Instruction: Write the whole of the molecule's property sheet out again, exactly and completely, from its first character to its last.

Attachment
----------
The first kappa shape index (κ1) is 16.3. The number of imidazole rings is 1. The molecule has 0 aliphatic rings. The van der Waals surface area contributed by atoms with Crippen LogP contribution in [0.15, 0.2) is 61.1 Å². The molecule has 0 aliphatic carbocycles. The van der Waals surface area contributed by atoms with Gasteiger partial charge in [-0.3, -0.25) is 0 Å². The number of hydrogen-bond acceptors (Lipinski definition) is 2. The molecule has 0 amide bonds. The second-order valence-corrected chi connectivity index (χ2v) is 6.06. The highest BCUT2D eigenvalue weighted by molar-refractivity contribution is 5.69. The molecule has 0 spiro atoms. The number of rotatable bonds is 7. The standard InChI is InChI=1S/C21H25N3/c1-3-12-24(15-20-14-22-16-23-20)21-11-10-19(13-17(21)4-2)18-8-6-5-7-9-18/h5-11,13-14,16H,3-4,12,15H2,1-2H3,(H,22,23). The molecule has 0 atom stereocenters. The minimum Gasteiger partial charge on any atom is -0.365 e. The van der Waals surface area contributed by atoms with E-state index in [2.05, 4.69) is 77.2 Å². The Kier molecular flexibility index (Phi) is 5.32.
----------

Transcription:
The first kappa shape index (κ1) is 16.3. The number of imidazole rings is 1. The molecule has 0 aliphatic rings. The van der Waals surface area contributed by atoms with Crippen LogP contribution in [0.15, 0.2) is 61.1 Å². The molecule has 0 aliphatic carbocycles. The van der Waals surface area contributed by atoms with Gasteiger partial charge in [-0.3, -0.25) is 0 Å². The number of hydrogen-bond acceptors (Lipinski definition) is 2. The molecule has 0 amide bonds. The second-order valence-corrected chi connectivity index (χ2v) is 6.06. The highest BCUT2D eigenvalue weighted by molar-refractivity contribution is 5.69. The molecule has 0 spiro atoms. The number of rotatable bonds is 7. The standard InChI is InChI=1S/C21H25N3/c1-3-12-24(15-20-14-22-16-23-20)21-11-10-19(13-17(21)4-2)18-8-6-5-7-9-18/h5-11,13-14,16H,3-4,12,15H2,1-2H3,(H,22,23). The molecule has 0 atom stereocenters. The minimum Gasteiger partial charge on any atom is -0.365 e. The van der Waals surface area contributed by atoms with E-state index in [2.05, 4.69) is 77.2 Å². The Kier molecular flexibility index (Phi) is 5.32.